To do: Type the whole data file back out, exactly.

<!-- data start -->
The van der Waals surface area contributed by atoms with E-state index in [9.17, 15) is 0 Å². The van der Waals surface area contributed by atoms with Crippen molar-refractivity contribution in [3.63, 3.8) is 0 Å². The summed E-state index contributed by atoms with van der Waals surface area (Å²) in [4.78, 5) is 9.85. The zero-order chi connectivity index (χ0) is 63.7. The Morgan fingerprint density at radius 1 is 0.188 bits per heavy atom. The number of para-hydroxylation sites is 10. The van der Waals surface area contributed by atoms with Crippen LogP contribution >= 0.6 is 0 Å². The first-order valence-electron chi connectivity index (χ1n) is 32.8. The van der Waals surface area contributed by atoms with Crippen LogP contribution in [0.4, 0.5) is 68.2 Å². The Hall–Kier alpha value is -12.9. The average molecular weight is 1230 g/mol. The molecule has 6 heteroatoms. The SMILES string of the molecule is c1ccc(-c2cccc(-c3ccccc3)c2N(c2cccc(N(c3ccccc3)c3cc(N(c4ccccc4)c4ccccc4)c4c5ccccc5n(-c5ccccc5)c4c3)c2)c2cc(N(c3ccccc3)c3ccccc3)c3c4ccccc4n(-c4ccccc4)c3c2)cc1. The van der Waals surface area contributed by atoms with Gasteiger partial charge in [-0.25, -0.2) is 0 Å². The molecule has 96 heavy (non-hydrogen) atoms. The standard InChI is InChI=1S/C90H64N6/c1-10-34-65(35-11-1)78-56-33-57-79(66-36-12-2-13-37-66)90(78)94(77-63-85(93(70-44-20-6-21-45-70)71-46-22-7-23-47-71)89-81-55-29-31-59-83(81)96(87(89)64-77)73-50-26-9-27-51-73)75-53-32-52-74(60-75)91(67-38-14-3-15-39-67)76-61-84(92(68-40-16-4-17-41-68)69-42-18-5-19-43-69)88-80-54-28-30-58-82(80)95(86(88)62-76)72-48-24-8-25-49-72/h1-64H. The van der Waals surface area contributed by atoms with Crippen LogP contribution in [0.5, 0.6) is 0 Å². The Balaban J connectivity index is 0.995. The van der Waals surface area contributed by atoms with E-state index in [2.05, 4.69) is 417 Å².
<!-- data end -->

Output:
The van der Waals surface area contributed by atoms with E-state index in [9.17, 15) is 0 Å². The van der Waals surface area contributed by atoms with Crippen molar-refractivity contribution in [3.63, 3.8) is 0 Å². The summed E-state index contributed by atoms with van der Waals surface area (Å²) in [4.78, 5) is 9.85. The zero-order chi connectivity index (χ0) is 63.7. The Morgan fingerprint density at radius 1 is 0.188 bits per heavy atom. The number of para-hydroxylation sites is 10. The van der Waals surface area contributed by atoms with Crippen LogP contribution >= 0.6 is 0 Å². The first-order valence-electron chi connectivity index (χ1n) is 32.8. The van der Waals surface area contributed by atoms with Crippen LogP contribution in [0.4, 0.5) is 68.2 Å². The Hall–Kier alpha value is -12.9. The average molecular weight is 1230 g/mol. The molecule has 6 heteroatoms. The SMILES string of the molecule is c1ccc(-c2cccc(-c3ccccc3)c2N(c2cccc(N(c3ccccc3)c3cc(N(c4ccccc4)c4ccccc4)c4c5ccccc5n(-c5ccccc5)c4c3)c2)c2cc(N(c3ccccc3)c3ccccc3)c3c4ccccc4n(-c4ccccc4)c3c2)cc1. The van der Waals surface area contributed by atoms with Gasteiger partial charge in [-0.25, -0.2) is 0 Å². The molecule has 96 heavy (non-hydrogen) atoms. The standard InChI is InChI=1S/C90H64N6/c1-10-34-65(35-11-1)78-56-33-57-79(66-36-12-2-13-37-66)90(78)94(77-63-85(93(70-44-20-6-21-45-70)71-46-22-7-23-47-71)89-81-55-29-31-59-83(81)96(87(89)64-77)73-50-26-9-27-51-73)75-53-32-52-74(60-75)91(67-38-14-3-15-39-67)76-61-84(92(68-40-16-4-17-41-68)69-42-18-5-19-43-69)88-80-54-28-30-58-82(80)95(86(88)62-76)72-48-24-8-25-49-72/h1-64H. The van der Waals surface area contributed by atoms with Crippen LogP contribution in [0.5, 0.6) is 0 Å². The Balaban J connectivity index is 0.995. The van der Waals surface area contributed by atoms with E-state index in [2.05, 4.69) is 417 Å².